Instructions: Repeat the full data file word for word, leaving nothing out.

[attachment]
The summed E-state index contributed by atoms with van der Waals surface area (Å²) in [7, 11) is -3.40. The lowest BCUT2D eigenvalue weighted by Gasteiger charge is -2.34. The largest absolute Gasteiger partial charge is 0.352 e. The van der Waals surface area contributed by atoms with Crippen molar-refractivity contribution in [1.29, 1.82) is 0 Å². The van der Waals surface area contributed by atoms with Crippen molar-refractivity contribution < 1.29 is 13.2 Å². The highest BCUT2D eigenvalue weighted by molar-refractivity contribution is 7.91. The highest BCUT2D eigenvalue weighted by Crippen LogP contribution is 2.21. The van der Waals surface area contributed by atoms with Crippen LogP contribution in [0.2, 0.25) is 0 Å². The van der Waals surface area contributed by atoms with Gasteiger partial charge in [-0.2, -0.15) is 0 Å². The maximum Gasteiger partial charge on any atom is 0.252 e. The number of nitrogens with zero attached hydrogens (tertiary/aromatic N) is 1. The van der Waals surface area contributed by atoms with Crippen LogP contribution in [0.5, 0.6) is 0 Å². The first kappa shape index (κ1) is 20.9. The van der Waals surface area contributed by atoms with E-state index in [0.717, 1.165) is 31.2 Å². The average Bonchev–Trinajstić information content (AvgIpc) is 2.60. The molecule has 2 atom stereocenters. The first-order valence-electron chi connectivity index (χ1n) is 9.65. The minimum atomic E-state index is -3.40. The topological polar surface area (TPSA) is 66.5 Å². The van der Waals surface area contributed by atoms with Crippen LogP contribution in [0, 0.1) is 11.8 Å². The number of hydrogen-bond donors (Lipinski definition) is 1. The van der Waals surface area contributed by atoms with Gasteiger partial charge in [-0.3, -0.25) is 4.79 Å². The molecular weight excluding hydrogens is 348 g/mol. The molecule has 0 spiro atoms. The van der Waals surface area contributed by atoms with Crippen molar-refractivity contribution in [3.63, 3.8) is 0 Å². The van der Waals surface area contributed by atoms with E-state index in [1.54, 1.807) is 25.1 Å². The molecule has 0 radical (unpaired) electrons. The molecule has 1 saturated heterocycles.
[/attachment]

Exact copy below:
The summed E-state index contributed by atoms with van der Waals surface area (Å²) in [7, 11) is -3.40. The lowest BCUT2D eigenvalue weighted by Gasteiger charge is -2.34. The largest absolute Gasteiger partial charge is 0.352 e. The van der Waals surface area contributed by atoms with Crippen molar-refractivity contribution in [1.29, 1.82) is 0 Å². The van der Waals surface area contributed by atoms with Crippen molar-refractivity contribution < 1.29 is 13.2 Å². The highest BCUT2D eigenvalue weighted by molar-refractivity contribution is 7.91. The highest BCUT2D eigenvalue weighted by Crippen LogP contribution is 2.21. The van der Waals surface area contributed by atoms with Crippen LogP contribution in [0.2, 0.25) is 0 Å². The van der Waals surface area contributed by atoms with Gasteiger partial charge in [-0.2, -0.15) is 0 Å². The maximum Gasteiger partial charge on any atom is 0.252 e. The number of nitrogens with zero attached hydrogens (tertiary/aromatic N) is 1. The van der Waals surface area contributed by atoms with Crippen LogP contribution in [0.5, 0.6) is 0 Å². The first kappa shape index (κ1) is 20.9. The van der Waals surface area contributed by atoms with E-state index in [0.717, 1.165) is 31.2 Å². The average Bonchev–Trinajstić information content (AvgIpc) is 2.60. The molecule has 2 atom stereocenters. The first-order valence-electron chi connectivity index (χ1n) is 9.65. The minimum atomic E-state index is -3.40. The topological polar surface area (TPSA) is 66.5 Å². The van der Waals surface area contributed by atoms with Crippen LogP contribution in [0, 0.1) is 11.8 Å². The number of hydrogen-bond donors (Lipinski definition) is 1. The van der Waals surface area contributed by atoms with Gasteiger partial charge in [-0.3, -0.25) is 4.79 Å². The molecular weight excluding hydrogens is 348 g/mol. The molecule has 0 spiro atoms. The van der Waals surface area contributed by atoms with Crippen molar-refractivity contribution in [3.63, 3.8) is 0 Å². The van der Waals surface area contributed by atoms with E-state index in [1.54, 1.807) is 25.1 Å². The molecule has 0 radical (unpaired) electrons. The molecule has 1 saturated heterocycles.